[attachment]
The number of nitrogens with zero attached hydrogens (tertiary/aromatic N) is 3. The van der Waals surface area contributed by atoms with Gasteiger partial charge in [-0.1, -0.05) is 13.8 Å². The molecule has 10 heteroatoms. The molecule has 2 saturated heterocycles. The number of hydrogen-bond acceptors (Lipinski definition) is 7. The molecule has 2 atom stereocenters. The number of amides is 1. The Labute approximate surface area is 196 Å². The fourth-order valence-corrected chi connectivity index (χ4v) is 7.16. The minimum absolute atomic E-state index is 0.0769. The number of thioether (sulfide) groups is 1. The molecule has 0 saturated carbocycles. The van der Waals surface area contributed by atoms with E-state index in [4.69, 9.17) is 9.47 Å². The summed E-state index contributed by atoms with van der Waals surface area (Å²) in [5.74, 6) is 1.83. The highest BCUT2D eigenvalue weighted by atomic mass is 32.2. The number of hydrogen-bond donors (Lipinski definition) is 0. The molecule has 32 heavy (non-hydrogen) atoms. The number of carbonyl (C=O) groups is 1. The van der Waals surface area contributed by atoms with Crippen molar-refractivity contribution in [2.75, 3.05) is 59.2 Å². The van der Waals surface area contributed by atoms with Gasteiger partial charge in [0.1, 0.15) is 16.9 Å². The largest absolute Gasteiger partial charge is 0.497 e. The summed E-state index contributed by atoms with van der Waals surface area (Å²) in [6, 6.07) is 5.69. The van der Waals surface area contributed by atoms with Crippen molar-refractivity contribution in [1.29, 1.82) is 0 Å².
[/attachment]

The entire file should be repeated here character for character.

The number of nitrogens with zero attached hydrogens (tertiary/aromatic N) is 3. The van der Waals surface area contributed by atoms with Gasteiger partial charge in [-0.1, -0.05) is 13.8 Å². The molecule has 10 heteroatoms. The molecule has 2 saturated heterocycles. The number of hydrogen-bond acceptors (Lipinski definition) is 7. The molecule has 2 atom stereocenters. The number of amides is 1. The Labute approximate surface area is 196 Å². The fourth-order valence-corrected chi connectivity index (χ4v) is 7.16. The minimum absolute atomic E-state index is 0.0769. The number of thioether (sulfide) groups is 1. The molecule has 0 saturated carbocycles. The van der Waals surface area contributed by atoms with E-state index in [4.69, 9.17) is 9.47 Å². The summed E-state index contributed by atoms with van der Waals surface area (Å²) in [5.74, 6) is 1.83. The highest BCUT2D eigenvalue weighted by atomic mass is 32.2. The number of hydrogen-bond donors (Lipinski definition) is 0. The molecule has 32 heavy (non-hydrogen) atoms. The number of carbonyl (C=O) groups is 1. The van der Waals surface area contributed by atoms with Crippen molar-refractivity contribution in [2.75, 3.05) is 59.2 Å². The van der Waals surface area contributed by atoms with Gasteiger partial charge in [0.1, 0.15) is 16.9 Å². The largest absolute Gasteiger partial charge is 0.497 e. The summed E-state index contributed by atoms with van der Waals surface area (Å²) in [6, 6.07) is 5.69. The van der Waals surface area contributed by atoms with Crippen molar-refractivity contribution in [1.29, 1.82) is 0 Å².